How Does the Fashion Industry Address and Overcome Racism?
From the outside, being an influencer looks a lot like attending glamorous events, going on luxurious trips, and wearing fancy clothes. While these are part of the job, few people get to see the less pleasant side of it. After all, one can only know the ins and outs of something by being part of it. I certainly didn’t expect to come across the many challenges I've encountered as a black fashion and lifestyle influencer. And they all have an underlying theme: my race.
Being black in the fashion—and, well, in any—industry comes with a series of microaggressions and demoralising observations. Things like walking into a room and being the only black person, attending an event and being asked if you’re in the right place, or listening to a panel where you have nothing in common with the speakers. It’s feeling like the token hire because no other black girl landed that contract. It’s the old adage, “You have to be twice as good to get half of what they have.” It’s being denied opportunities because you don’t fit a certain standard of beauty. It’s going above and beyond for a project and still getting paid less than your white counterparts. It’s feeling like you have to strip yourself of your cultural identity in order to be accepted. It’s not a bad dream we get to wake up from. It’s a reality I, along with many others, have to learn to cope with.
While the landscape is slowly changing (for example, there’s now a bigger push for diversity and inclusion in castings and runway shows), these experiences speak to the ever-present systemic lack of representation of minority groups in the industry. And they don’t just happen to a select few but are universal across the board. Take it from these other women.
Sherri McMullen is the owner of a luxury boutique in Oakland that supports emerging designers of colour. She can recall many instances where she felt marginalised because of her niche and boutique location (Oakland has historically been known as a heavy crime city). When she opened her business in 2007, her store was left out of many events happening in the Bay Area. Over 10 years later, she was excluded from news coverage, and boutique owners who came after her gained press for the same work she had been doing all these years. Despite everything, she is still fighting for more black designers to be in the spotlight and get the recognition they deserve. When she’s not having open conversations with designers and showroom managers, she’s mentoring young people of colour and preparing them to break into the industry.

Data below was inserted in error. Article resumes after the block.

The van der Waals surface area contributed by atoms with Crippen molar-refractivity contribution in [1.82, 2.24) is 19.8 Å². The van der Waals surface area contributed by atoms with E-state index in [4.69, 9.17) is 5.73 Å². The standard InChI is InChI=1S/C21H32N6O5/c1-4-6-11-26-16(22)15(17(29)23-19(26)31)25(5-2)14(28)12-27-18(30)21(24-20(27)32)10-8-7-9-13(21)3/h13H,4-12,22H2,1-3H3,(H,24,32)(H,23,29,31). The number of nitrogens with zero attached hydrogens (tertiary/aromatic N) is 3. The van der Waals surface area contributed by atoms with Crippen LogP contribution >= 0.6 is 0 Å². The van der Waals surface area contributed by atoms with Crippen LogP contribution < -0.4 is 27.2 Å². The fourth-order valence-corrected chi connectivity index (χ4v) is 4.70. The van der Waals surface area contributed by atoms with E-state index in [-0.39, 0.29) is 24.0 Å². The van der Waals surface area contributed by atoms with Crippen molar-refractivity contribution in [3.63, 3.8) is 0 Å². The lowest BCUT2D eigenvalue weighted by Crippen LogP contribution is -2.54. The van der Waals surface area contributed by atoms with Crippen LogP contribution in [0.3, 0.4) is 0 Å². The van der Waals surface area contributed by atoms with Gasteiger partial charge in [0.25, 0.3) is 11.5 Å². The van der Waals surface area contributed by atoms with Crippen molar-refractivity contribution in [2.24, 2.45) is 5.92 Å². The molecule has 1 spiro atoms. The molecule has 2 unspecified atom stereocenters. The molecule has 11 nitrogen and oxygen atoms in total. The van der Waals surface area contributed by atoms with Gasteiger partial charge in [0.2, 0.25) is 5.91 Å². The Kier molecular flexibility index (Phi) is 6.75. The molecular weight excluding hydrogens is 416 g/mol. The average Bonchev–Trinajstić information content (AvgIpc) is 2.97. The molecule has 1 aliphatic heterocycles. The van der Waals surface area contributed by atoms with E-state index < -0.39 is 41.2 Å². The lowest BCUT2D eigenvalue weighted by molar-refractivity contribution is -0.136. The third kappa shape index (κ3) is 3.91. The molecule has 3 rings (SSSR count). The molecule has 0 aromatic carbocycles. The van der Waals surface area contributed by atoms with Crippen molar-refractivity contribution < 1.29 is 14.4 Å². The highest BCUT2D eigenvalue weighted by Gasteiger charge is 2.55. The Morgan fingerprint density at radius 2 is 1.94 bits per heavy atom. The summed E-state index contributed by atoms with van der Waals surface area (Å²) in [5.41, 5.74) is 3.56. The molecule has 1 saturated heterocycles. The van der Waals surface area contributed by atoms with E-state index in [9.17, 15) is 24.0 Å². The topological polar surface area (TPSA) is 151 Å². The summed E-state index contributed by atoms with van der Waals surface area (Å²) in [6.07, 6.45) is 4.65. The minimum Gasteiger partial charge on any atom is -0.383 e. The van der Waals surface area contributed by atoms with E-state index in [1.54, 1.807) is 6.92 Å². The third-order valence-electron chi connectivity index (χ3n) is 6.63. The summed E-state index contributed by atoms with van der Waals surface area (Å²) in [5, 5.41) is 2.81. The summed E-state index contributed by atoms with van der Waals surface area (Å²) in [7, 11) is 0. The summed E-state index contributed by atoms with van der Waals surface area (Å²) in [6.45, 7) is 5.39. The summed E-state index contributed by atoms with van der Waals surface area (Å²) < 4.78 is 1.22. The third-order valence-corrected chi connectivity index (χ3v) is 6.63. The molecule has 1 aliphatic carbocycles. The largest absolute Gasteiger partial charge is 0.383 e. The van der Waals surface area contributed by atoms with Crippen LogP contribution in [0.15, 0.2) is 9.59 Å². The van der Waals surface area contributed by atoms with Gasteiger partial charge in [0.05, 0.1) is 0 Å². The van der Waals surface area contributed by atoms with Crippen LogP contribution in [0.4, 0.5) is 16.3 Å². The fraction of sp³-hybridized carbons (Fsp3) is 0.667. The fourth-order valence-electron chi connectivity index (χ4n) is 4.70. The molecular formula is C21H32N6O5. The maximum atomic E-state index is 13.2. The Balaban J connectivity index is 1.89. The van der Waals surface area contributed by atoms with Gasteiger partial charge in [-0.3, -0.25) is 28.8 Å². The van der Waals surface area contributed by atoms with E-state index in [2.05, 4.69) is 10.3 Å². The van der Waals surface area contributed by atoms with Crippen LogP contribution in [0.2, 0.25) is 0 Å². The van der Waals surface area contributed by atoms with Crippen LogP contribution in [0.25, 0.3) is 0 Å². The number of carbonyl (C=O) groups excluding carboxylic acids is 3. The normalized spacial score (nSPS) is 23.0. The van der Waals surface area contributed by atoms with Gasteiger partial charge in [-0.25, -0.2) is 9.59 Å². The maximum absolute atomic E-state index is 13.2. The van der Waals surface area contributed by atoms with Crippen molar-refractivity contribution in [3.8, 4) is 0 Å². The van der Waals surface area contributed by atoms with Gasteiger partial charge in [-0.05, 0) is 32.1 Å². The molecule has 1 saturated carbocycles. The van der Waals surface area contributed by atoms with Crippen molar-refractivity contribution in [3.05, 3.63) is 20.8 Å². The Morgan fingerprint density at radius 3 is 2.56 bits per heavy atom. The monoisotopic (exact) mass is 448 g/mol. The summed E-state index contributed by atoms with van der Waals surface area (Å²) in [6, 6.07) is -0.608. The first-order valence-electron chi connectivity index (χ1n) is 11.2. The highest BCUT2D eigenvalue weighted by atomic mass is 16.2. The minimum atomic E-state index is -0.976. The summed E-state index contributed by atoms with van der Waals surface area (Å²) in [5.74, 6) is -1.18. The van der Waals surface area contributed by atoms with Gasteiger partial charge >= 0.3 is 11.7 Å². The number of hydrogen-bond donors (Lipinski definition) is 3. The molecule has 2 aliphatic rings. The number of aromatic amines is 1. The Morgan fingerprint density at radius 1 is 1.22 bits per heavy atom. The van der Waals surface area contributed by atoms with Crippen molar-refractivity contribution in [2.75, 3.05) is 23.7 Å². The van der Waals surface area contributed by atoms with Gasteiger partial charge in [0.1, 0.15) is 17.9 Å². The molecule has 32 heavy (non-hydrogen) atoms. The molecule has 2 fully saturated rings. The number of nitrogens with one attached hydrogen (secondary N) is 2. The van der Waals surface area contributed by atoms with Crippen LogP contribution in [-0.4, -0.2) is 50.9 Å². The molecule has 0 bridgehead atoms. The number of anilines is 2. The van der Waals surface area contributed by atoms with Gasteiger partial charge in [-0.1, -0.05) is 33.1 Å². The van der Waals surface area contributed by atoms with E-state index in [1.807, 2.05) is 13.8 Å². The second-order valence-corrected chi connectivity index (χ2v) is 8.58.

Gilleon Smith has built a career discovering new talent in fashion. She is most notably known for Chromat’s inclusive casting and is committed to bringing more diversity to the space. But as a casting director, one of her biggest challenges is to communicate the importance of it to her clients. As she puts it, “I had a designer ask for an all-white cast with blonde/light hair. It wasn’t meant to be racist. It was just the creative vision that designer had. Our job is not just to fulfil clients’ requests, but also influence them so that they are aware of how limiting that can be.”
On one hand, the decision makers struggle to grasp the importance of representing every group in their campaigns. On the other, people of colour are rarely in positions where they can introduce changes in the industry. In fact, as Aurora James, designer at Brother Vellies, points out, “If there are more ethnic creative directors and design assistants and marketing people, there will naturally be more people of colour represented in campaigns and on runways.”